Why are we still talking about a big bang singularity? I mean, didn’t cosmic inflation solve this problem quite handily by just proposing that we can’t trust the classical big bang back that far? And don’t cosmic inflation models typically not require there to be any singularity at all?

  • Watcher

    Why are we still talking about a big bang singularity?

    Jason, I think you have to take that up with the editors of Nature or with the APS’s Physical Review D, which published four of Bojowald’s articles in 2006.

    Or ask David Gross’s institute in Santa Barbara, which held a 3 week workshop on ideas for resolving the bigbang and other sigularities just this year, in January. They asked Bojowald to be one of the organizers.

    People just seem to think it’s interesting to consider (in principle) empirically testable ways to resolve singularities.

    What concerns me, rather, is that I think both Sean and Urs have raised objections which are bogus or else need clarification.

  • Jason Dick


    I suppose I can understand the desire among some theorists to examine these things. But it seems to me that one of the very first checks one would want to do is to ensure that the theory predicts a nearly scale-invariant power spectrum on the CMB, i.e. that it mimics inflation during the “bounce”. Has this check been done for Bojowald’s model? Naively it would seem to me to be difficult to produce a model of singularity resolution under quantum gravity that would do this, though granted I know next to nothing about quantum gravity.

  • Archer

    Would it be fair to describe the Carroll-Chen theory as [the upper half of] a “bounce” model in which the low entropy at the “beginning” *is* explained by the nature of the previous state, ie by the low entropy *density* of the previous universe in which the baby nucleates?

  • Joseph Smidt

    Thanks for the post. Does anybody know if very many cosmologists pay much attention to loop quantum gravity? I know “String Cosmology” has a following, but does very many cosmologists take loop quantum gravity seriously?

  • Sean

    Archer, nowhere in our model is there a “bounce,” in the sense of a collapsing universe that then turns around and begins to expand. Of course any good model must contain a piece that expands from a hot dense phase, if you want to look like the observable universe!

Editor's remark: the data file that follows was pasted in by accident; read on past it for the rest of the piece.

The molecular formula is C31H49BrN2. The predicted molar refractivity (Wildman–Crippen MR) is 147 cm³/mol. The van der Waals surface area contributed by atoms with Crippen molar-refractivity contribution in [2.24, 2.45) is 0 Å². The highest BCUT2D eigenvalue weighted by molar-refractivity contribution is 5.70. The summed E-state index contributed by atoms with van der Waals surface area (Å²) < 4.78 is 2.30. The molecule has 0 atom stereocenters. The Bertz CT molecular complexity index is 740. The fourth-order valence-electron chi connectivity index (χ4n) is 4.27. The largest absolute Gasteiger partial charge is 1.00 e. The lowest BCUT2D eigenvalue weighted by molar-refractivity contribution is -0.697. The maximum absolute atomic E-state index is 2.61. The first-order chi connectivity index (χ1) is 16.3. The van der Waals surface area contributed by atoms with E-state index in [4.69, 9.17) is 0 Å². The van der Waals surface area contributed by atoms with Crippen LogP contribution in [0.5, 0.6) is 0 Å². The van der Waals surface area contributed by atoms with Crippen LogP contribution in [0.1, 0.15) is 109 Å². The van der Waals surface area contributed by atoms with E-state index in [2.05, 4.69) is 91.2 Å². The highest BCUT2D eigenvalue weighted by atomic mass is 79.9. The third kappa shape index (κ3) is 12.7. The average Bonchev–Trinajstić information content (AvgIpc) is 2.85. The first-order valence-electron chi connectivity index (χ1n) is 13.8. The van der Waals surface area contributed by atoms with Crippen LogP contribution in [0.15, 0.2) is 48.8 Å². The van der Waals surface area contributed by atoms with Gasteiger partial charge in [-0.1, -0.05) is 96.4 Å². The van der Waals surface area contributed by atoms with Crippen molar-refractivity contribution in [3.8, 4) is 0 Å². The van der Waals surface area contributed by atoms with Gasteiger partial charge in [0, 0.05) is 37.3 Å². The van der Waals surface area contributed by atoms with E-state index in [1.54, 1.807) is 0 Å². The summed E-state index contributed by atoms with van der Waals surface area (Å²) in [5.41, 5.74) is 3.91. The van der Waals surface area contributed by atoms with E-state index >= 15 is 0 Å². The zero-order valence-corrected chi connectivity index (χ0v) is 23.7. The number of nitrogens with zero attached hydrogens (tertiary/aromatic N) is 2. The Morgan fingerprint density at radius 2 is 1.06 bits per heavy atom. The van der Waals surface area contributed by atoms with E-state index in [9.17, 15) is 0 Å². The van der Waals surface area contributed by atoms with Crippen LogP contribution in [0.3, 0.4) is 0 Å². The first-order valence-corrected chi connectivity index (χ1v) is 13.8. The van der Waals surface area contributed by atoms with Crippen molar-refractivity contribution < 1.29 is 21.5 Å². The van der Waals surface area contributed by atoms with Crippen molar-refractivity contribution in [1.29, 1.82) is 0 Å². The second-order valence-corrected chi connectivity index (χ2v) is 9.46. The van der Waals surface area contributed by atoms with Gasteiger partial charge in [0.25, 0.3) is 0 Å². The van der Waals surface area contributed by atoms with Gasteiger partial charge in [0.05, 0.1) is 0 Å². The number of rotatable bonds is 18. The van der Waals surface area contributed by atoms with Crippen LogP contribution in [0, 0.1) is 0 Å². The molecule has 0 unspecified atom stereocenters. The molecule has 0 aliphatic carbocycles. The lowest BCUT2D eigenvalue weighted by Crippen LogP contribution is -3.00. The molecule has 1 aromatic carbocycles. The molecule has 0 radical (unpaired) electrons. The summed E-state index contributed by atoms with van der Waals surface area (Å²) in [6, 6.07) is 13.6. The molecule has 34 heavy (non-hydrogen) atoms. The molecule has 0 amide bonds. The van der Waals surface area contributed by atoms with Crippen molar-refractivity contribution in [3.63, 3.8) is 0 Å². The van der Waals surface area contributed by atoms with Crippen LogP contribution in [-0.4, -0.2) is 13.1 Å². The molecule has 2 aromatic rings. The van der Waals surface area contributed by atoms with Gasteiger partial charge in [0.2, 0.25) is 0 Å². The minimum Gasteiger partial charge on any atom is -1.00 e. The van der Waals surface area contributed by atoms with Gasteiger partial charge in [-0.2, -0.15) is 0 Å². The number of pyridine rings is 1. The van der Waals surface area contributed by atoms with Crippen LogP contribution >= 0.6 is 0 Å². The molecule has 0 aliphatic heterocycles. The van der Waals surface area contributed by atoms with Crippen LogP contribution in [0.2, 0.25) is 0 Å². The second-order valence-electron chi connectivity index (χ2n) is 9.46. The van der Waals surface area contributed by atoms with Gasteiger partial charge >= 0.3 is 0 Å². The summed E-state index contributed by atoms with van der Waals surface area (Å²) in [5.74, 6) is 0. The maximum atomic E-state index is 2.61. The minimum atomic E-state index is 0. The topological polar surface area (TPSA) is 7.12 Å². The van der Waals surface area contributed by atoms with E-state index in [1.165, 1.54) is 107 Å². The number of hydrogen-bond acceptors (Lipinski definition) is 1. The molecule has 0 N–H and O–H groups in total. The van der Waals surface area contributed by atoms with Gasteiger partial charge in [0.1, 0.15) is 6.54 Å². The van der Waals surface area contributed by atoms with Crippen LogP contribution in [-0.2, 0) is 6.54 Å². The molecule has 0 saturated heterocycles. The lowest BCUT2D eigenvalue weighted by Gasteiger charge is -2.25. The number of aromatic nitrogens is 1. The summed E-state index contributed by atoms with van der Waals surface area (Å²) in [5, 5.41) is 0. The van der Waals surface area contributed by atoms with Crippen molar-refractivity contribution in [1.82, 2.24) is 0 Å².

Joseph, the overwhelming majority of cosmologists could care less about loop quantum gravity, string theory, branes, or any of that. You can do an awful lot of cosmology without worrying about what happens at the Planck scale. But among those who do, loop quantum gravity doesn’t have much of a following.

  • Archer

    “Archer, nowhere in our model is there a “bounce,” in the sense of a collapsing universe that then turns around and begins to expand.”

    Right, but do you picture the spacetime inside the bubble as a bounce spacetime from which the contracting half has been amputated? [Clearly not all expanding universes can be interpreted in this way — most of them do not have a distinguished spatial section, for example.] If so, then it might be possible to find a formal link with Bojowald’s work or other work on bounce cosmologies.

  • ArrowQuestion


    if i understand correctly, you are proposing that our observable universe is in fact just a small local section of a much larger universe that underwent a local inflation bang in the distant past thus producing our universe as a cut-off baby universe. but how does this explain your entropy problem?

    in your scenario when our local patch at T=0 underwent a local bang inflation the entropy was some discrete measure E and has been increasing since. so if we rewind from T=0 into the infinite past we’d find E decreasing monotonically forever? isn’t this the very same infinite fine tuning you decry in other theories? trying to understand…

  • Sean

    Archer, our post-bubble-nucleation universe is really just the same as the conventional inflation+Big Bang model; I don’t know of any sense in which it resembles half of a bounce cosmology, other than the senses in which every Big Bang cosmology does. Unlike Bojowald and similar proposals, the focus of our work was never to elucidate a way to resolve the BB singularity; we just assumed that would someday be done, and concentrated on the bigger picture.